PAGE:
Photo by Gayla Trail: All Rights Reserved

Missing the Garden

The last of the tomato crop are racing to ripen on withering vines. The roselle is showing signs of cold damage and gaping holes are appearing in the garden beds where warm season annuals were once lush and thriving. I feel blue. The garden season is winding down and while various contraptions will be employed

Photo by Gayla Trail: All Rights Reserved

Agave on Display

Taking a cue from Barry, a friend from whom I have stolen several good gardening ideas, I bought this $20 metal side table from Ikea over the summer with the purpose of using it to display some of my 16 agave plants (or is it 17? Someone make me stop.). For months I scoured the

Photo by Gayla Trail: All Rights Reserved

Monster Jerusalem Artichoke Devours Garden Whole

Besides weeds and a stronghold of goldenrod, Jerusalem artichoke (Helianthus tuberosus) aka sunchoke was one of the few plants that we inherited when we moved into this place. At the time only dead stalks remained and I wasn’t quite sure what member of the Sunflower Family they were. In the spring I pulled a few

Photo by Gayla Trail: All Rights Reserved

Before the Storm

I know. It’s only been two days and I’m already back. There’s just so much happening in the garden (and kitchen) right now and lots to share. My neck isn’t hurting too much today. The trick seems to be more exercise, time spent outdoors, and a lot less time on the computer. The forecast was

Photo by Gayla Trail: All Rights Reserved

Picturing August

I’ve been on a sort-of break from work in an attempt to unwind from a year of madness, although so far most of my break has been spent painting, framing art, and doing the work of making this place feel like a home. Our move-in was thrust right in the middle of writing my third

Photo by Gayla Trail: All Rights Reserved

All Your Tomatoes Belong to Us

tomatoes. Tomatoes. TOMATOES. I know I shouldn’t say this as I am practically cursing myself to a tomato-less future by making such a terrible verbal transgression against the Church of the Divine Solanum (of which I am a card carrying member), but it needs to be said: I think I’m already sick of tomatoes. I

Photo by Gayla Trail: All Rights Reserved

My Garden in July (2011)

Oh dear. I really have been remiss in providing updates and photos of the garden in its first year. The last photo I posted was on June 29. We were headed to Denver and I wanted a record of it before I left. Until that time June was still a bit wet and sometimes cold.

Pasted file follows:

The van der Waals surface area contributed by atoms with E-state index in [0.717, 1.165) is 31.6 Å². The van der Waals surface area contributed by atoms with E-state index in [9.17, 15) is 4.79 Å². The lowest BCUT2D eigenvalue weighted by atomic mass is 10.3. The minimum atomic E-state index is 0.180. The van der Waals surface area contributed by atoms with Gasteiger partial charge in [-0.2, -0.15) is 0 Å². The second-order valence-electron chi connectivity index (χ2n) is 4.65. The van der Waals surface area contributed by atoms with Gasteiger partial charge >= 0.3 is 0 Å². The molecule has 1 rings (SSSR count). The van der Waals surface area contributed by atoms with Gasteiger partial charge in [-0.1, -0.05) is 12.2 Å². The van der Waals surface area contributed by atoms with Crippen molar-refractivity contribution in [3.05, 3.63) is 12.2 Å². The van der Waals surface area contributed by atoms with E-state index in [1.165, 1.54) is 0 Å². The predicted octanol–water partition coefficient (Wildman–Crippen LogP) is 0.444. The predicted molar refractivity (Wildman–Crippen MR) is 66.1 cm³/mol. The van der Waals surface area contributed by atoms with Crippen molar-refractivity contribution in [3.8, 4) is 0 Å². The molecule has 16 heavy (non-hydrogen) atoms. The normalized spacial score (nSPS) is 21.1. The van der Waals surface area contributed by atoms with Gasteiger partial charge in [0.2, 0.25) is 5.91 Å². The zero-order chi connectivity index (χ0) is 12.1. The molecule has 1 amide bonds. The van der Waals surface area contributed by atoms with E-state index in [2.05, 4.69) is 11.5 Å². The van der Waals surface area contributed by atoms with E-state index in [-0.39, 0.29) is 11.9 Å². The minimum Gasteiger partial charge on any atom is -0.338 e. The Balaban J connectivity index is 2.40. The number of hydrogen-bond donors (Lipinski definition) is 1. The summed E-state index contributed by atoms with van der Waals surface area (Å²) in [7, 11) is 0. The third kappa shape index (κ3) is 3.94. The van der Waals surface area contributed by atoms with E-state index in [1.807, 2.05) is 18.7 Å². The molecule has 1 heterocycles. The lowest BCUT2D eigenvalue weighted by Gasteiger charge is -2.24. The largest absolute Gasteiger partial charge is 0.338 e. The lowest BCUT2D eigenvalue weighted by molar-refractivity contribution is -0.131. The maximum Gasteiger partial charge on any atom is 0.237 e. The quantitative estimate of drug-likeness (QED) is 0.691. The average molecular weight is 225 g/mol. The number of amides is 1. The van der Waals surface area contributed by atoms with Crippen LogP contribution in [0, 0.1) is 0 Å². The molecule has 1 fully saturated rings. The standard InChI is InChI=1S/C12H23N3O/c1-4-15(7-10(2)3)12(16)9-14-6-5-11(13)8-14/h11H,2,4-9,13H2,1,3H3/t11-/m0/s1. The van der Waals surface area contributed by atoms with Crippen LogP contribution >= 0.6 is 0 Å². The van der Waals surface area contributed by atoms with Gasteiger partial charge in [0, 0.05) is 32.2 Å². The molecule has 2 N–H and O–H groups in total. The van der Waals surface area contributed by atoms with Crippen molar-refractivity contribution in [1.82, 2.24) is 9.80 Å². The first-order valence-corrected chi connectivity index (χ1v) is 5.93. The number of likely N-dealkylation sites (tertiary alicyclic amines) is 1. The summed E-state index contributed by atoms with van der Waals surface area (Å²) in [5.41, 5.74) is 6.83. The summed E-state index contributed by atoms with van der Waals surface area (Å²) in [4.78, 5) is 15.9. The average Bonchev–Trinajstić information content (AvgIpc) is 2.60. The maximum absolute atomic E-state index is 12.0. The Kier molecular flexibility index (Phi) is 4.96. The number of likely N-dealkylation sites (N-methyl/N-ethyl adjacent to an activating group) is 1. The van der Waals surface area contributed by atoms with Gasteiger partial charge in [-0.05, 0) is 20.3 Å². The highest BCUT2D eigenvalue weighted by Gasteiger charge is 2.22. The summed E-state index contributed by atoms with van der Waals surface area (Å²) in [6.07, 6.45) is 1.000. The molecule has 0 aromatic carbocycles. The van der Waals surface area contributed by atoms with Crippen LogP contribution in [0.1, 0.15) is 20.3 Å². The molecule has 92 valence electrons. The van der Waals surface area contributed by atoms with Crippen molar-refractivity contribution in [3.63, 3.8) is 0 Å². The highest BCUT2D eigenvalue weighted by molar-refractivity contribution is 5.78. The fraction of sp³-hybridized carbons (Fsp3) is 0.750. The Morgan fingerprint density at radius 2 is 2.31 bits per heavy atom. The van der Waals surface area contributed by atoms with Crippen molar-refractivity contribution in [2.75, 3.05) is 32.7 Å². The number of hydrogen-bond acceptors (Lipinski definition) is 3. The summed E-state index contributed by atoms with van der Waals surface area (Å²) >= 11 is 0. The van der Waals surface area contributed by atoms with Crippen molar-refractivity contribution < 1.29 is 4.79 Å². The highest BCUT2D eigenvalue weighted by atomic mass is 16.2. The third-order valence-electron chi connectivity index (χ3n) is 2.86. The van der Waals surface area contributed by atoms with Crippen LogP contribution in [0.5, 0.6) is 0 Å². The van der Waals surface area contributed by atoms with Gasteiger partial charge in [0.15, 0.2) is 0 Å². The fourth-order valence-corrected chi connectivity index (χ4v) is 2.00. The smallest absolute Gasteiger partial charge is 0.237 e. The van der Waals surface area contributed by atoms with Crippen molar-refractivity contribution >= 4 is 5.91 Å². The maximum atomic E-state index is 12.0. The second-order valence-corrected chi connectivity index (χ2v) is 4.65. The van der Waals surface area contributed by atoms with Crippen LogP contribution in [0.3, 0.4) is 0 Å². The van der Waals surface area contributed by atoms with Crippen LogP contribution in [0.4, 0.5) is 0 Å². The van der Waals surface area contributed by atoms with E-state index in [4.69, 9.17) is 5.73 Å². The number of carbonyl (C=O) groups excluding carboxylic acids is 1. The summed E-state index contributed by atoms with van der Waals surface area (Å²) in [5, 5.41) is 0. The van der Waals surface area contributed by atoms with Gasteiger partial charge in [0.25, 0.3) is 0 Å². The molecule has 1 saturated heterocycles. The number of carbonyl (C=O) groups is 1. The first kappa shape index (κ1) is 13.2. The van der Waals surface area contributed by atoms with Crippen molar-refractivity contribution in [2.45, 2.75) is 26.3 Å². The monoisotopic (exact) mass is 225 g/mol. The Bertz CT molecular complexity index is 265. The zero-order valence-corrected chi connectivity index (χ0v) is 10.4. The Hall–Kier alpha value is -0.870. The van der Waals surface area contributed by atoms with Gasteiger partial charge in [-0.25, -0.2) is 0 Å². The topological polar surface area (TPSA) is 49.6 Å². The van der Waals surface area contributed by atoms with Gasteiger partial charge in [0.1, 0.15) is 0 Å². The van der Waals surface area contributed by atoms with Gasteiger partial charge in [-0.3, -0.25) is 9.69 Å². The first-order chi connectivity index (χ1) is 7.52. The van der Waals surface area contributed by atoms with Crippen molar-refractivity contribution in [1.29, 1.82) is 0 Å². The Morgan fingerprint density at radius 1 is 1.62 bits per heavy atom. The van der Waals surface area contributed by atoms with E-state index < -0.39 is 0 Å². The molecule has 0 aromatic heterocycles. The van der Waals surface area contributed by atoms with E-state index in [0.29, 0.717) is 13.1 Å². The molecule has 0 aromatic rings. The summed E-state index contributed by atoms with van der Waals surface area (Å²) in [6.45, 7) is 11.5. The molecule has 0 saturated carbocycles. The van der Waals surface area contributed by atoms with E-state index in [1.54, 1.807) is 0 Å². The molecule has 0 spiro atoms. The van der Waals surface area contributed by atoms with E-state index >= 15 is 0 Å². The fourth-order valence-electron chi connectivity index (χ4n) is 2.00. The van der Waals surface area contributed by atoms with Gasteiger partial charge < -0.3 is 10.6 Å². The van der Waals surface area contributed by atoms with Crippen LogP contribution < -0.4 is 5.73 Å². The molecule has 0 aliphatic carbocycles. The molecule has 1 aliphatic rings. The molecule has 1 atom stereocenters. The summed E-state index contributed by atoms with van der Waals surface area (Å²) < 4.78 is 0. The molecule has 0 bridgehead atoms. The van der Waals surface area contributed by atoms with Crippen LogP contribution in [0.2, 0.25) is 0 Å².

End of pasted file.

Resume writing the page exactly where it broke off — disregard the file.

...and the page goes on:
Photo by Gayla Trail: All Rights Reserved

Pink and Yellow Radishes

This year I decided to try two new radishes in my newly built raised beds and have had equal success with both. The first is ‘Zlata’ a small radish from Poland that is generously described as soft yellow (and often Photoshopped that way in online seed catalogues), but in my opinion turned out something much


Garden Transformation Timelapse

Since moving in, Davin has been taking morning cellphone photos of the yard. We’ve compiled shots taken between January and June into a quick timelapse movie that mark the changes thus far. The last shot is dated for two days ago. We have since done even more work and you will notice when I update

Illustrations by Davin Risk

Non –> Stop –> Starting –>

The starting never stops. This has been our mantra from the moment we plunged our shovels into the earth and began the arduous process of digging up the bumpy, grassy backyard. Each new session in the garden feels more like a step towards another beginning than a real step forward. First raised bed built: The

Photo by Gayla Trail: All Rights Reserved

New Columbines in the Garden

This unknown red variety bloomed a few weeks ago. I bought it at a garden shop in early spring, but it did not come with an accurate tag. I almost didn’t buy it as I was saving space for ‘Black Barlow’ a variety I had been coveting for ages. But wouldn’t you know it, I

Photo by Gayla Trail: All Rights Reserved

We’ve Got Greens

Back in late April I mentioned our plans to become self-sufficient in salad fixings. I said, “Starting next month (or so), I don’t want to buy a single head of lettuce ever again, if I can help it.” A month or so later and we are on the way. Over the last few weeks we’ve

Page 4 / 512345